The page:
Sorabji gives us the bottom line on genius. “Any idiot can learn a language.” (page 413) But idiots and others have to answer the question: what is to be done? Without getting angry, and without despairing. Kambei is acted out by Takashi Shimura. His eyes burn every bit as much as those of Rikichi. But they burn even more in the film that served Kurosawa as a springboard to move back to historical fiction; Ikuru. Living, in English. Yet another story about a poor son-of-a-bitch who ends up having to answer the call to rescue a village–here to put up a playground. Shimura’s eyes, in the role of Kanji Watanabe, are mesmerizing. (That’s a verb way too close to Val Petered Out for me to be comfortable with) He becomes the peerless warrior of a cause that will brook no opposition, no objection. The way of the samurai is death, Mishima, but what will you say when it’s impending death that sets you on the way of the samurai? What will you do?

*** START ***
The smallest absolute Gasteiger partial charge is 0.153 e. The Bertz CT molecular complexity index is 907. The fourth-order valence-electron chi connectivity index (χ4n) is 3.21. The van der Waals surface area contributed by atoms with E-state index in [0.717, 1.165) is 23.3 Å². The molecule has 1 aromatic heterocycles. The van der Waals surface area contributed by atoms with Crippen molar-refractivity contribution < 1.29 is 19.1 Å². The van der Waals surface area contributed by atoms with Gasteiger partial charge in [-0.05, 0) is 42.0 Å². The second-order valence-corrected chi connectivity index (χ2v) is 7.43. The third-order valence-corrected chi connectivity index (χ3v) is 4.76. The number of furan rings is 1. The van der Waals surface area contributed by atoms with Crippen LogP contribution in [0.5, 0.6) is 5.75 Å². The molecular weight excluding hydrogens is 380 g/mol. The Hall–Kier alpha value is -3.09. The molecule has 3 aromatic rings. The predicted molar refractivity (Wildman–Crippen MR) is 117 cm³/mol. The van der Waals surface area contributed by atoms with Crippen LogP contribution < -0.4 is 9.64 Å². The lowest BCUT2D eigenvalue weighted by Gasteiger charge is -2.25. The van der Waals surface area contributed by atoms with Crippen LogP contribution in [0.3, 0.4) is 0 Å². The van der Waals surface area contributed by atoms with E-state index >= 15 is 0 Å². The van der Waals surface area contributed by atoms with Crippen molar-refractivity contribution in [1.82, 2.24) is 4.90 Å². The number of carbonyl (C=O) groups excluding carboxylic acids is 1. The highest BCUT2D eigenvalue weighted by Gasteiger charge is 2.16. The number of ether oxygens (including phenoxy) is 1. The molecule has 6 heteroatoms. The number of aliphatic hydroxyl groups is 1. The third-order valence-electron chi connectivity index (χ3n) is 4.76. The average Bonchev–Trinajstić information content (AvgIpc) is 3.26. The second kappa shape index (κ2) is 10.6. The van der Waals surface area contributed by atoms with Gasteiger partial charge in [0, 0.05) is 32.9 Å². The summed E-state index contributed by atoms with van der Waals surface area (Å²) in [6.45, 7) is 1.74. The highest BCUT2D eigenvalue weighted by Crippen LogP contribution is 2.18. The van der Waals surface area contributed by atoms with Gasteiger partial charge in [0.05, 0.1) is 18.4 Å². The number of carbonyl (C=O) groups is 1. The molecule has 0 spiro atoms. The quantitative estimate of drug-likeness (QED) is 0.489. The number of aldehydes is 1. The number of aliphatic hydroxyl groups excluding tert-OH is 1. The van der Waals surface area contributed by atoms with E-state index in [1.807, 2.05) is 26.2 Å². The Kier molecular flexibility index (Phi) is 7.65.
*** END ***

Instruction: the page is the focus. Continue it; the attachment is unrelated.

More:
At the end of the day, what’s wrong with the elite band of specialized warriors thesis? It’s that there’s no room for the power of Kambei’s gaze, which at last can respond to Rikichi’s imploration. There’s no room either for the stupefying occurrence of his willing crafty castration. Nobody can survive or continue business as usual after being hooked by this act given in advance in Kambei’s gaze, which just happens to be a perfect, but easily overlooked, concentration of human desire. What Kambei wants is what Kambei gets. Strictly equivalent to: what you see is what you get!